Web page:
Thu, 11 Aug 1994

Indonesians experience delightful encounter with American art songs

By Gus Kairupan

JAKARTA (JP): American songs... the trouble with them is that most of what we hear in Indonesia are rather questionable versions of the enormous wealth that have been produced.

I'm not referring to today's rock or pop songs but to the excerpts from that typically American branch of the performing arts known as the musical.

What singer in Indonesia attempted Summertime (from Porgy and Bess by George Gershwin) or Smoke Gets In Your Eyes (can't remember the composer's name but it's an excerpt from the musical Roberta).

The amount of musicals America has produced is stunning, and practically all of them were born in a span of about 40 years, I'd say, from the 1920s to the 1960s.

As sound came to the movies, they became a fertile ground for composers. True, an awful lot was quite forgettable, but there are just as many that have withstood the pummeling and knocking time has a habit of delivering.

Unfortunately it is the pummeled and knocked versions Indonesians have become familiar with, not the original works. So it is quite a treat when someone comes along and provides a glimpse of what the composer and librettist, or lyricist, had in mind.

Like, for instance, the song Over The Rainbow which was in the program presented last Monday by soprano Andrea Ehrenreich and her accompanist Patricia Thom. Originally sung by Judy Garland in the movie The Wizard of Oz, this song by Harold Arlen has also done the rounds, including Indonesia, but is there be anyone here who has seen the movie? Probably not. After all, it was shot almost 60 years ago and reruns are unknown here, even of movies that are regarded as milestones.

But to get back to Andrea Ehrenreich and Patricia Thom, who delighted the invited audience of about 60 at the residence of Ambassador of the United States Robert Barry last Monday evening.

The program wasn't all musical theater. Apart from the excerpts from musicals by Leonard Bernstein, George Gershwin, Stephen Sondheim, there were also compositions that fall into the same category as lieder. Many of the songs made their Indonesian debut and, as such recitals are something of a rarity, it isn't at all sure that audiences will be in for another similar treat anytime soon. It isn't opera I'm referring to, but the art song, lieder, or chansons. Poetry set to music, not the heavy drama associated with opera.

Other names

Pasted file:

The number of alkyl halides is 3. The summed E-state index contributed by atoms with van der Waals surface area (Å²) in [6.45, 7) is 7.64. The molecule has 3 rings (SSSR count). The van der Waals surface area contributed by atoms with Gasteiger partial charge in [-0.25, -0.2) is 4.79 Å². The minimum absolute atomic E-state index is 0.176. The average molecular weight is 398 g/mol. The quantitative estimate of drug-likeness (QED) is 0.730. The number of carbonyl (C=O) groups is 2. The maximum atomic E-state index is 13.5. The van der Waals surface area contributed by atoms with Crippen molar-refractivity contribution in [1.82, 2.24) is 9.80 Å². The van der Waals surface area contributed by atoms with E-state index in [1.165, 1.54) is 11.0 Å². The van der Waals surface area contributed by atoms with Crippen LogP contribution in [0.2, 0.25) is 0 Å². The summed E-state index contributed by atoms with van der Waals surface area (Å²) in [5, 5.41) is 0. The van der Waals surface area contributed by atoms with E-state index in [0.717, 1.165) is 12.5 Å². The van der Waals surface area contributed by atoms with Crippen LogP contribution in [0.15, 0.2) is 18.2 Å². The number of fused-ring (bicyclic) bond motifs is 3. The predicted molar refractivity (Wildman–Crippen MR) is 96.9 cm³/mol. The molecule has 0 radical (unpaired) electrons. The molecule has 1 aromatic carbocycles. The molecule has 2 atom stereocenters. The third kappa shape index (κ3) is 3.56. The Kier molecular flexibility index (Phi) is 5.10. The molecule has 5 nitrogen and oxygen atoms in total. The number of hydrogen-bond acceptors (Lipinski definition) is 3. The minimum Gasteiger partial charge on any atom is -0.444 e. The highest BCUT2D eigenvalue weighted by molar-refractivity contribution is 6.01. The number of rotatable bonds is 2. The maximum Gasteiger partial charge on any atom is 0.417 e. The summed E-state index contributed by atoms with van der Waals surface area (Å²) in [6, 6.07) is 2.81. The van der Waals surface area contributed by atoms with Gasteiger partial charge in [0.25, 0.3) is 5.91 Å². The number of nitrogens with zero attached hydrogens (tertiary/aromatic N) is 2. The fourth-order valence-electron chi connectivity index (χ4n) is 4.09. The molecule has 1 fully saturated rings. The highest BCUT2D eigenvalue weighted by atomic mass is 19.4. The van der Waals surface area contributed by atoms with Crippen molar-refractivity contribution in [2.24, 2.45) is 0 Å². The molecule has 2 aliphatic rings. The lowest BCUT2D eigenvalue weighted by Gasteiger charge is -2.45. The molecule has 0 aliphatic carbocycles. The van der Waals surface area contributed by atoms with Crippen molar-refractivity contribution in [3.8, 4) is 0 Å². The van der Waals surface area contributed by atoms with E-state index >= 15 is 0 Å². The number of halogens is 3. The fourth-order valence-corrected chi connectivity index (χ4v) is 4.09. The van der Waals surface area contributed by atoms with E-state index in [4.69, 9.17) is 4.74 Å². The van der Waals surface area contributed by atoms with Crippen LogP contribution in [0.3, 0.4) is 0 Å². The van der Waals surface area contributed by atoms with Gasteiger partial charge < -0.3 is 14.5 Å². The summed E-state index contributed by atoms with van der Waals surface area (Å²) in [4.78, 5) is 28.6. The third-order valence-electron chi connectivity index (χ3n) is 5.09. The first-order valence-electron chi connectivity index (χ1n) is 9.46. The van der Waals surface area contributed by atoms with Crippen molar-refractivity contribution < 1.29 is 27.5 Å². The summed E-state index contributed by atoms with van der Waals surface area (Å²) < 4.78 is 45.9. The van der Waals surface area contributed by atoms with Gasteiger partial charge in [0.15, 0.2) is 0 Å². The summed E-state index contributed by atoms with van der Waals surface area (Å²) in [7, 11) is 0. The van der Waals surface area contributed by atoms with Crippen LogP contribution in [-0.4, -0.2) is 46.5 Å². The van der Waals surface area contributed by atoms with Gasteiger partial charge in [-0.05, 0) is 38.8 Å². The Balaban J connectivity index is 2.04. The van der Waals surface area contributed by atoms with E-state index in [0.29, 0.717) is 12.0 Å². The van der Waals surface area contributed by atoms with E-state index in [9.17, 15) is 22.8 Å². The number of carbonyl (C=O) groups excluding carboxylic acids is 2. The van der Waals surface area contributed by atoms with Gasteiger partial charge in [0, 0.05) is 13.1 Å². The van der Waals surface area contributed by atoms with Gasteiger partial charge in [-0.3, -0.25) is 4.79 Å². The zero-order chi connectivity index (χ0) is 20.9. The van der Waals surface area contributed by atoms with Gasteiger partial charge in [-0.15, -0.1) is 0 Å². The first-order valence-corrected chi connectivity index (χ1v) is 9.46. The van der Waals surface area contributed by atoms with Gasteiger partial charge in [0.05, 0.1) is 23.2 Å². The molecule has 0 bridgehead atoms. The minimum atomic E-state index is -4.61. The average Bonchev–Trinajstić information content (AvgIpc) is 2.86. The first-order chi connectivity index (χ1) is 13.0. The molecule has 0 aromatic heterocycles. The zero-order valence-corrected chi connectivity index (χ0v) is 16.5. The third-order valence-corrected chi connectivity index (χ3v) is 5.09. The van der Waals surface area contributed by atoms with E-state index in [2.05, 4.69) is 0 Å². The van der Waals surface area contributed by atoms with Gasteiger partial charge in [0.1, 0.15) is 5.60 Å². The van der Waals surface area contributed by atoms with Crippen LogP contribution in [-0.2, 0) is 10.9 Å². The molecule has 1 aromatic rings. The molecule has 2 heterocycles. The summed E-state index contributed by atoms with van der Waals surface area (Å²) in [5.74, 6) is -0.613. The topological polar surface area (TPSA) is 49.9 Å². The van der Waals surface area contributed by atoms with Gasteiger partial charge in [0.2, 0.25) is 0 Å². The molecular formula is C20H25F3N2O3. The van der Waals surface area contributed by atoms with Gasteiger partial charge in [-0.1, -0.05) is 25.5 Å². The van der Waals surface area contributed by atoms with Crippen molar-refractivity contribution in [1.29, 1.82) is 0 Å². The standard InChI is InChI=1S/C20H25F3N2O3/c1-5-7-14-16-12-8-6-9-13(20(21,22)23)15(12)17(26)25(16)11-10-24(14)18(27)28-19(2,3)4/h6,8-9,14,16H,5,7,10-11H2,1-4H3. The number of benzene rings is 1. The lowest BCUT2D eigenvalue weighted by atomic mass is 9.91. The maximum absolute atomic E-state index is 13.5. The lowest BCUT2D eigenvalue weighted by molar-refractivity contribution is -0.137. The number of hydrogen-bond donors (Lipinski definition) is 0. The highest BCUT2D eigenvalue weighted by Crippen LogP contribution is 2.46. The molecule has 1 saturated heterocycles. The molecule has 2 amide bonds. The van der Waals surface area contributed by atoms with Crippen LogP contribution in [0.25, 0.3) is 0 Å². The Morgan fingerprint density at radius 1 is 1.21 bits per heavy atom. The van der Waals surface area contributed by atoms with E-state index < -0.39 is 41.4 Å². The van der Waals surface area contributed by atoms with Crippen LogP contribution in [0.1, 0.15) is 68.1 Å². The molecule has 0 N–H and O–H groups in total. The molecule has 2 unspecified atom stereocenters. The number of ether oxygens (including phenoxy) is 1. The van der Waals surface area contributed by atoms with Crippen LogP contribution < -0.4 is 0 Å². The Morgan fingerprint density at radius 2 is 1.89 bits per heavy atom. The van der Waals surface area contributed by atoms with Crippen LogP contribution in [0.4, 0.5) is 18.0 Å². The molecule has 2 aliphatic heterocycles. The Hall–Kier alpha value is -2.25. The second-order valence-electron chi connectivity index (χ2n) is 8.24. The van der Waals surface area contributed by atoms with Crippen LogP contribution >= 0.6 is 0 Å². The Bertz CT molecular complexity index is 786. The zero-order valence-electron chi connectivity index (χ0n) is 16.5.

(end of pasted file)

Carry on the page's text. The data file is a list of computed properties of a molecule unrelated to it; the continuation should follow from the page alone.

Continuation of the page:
Other composers featured in the program were Benjamin Britten (the only non-American), Aaron Copland, Gian Carlo Menotti, Ned Rorem, Dominick Argento, Samuel Barber and Richard Hagemann. Names that practically never appear in classical music programs, instrumental or vocal. Names that have long since taken their place among the greats of the world.

Listen to Barber's entrancing Laurie's Song", the bitter-sweet Steal Me, Sweet Thief by Gian Carlo Menotti or Ned Rorem's The Silver Swan, delivered faultlessly and splendidly by Ehrenreich and Thom. Thom's role of accompanist was just as important as that of Ehrenreich, an example of teamwork not come across very often.

Especially out standing was Barber's Knoxille: Summer of 1915, with Ehrenreich describing a scene of peace and serenity and Thom supplying the rumblings of a war that was already engulfing the whole world. Being a singer herself, and having earned a Master's degree in vocal accompanying, Patricia Thom would be one of a small band of pianists who have made accompanying their forte. A very difficult art, much more so than playing solo work in which the musician doesn't have to worry about someone else.

The two of them, Andrea Ehrenreich with her beautiful, lyrical soprano voice and Patricia Thom, worked from a palette comprised of all the colors under the sun which they applied deftly and masterfully. Andrea matched her gorgeous tones with a clarity of diction not always heard in songs written in English - a very difficult language to sing.

It is a pity that the two did not give a public recital, though they came to Indonesia under the Artistic Ambassador's program of the U.S. Information Service. However, there were a few students of singing who benefited enormously from their visit, because on the day before the recital the duo conducted a master class at the school of music of Yayasan Pendidikan Musik.

Anyway, there is always a chance of a return date.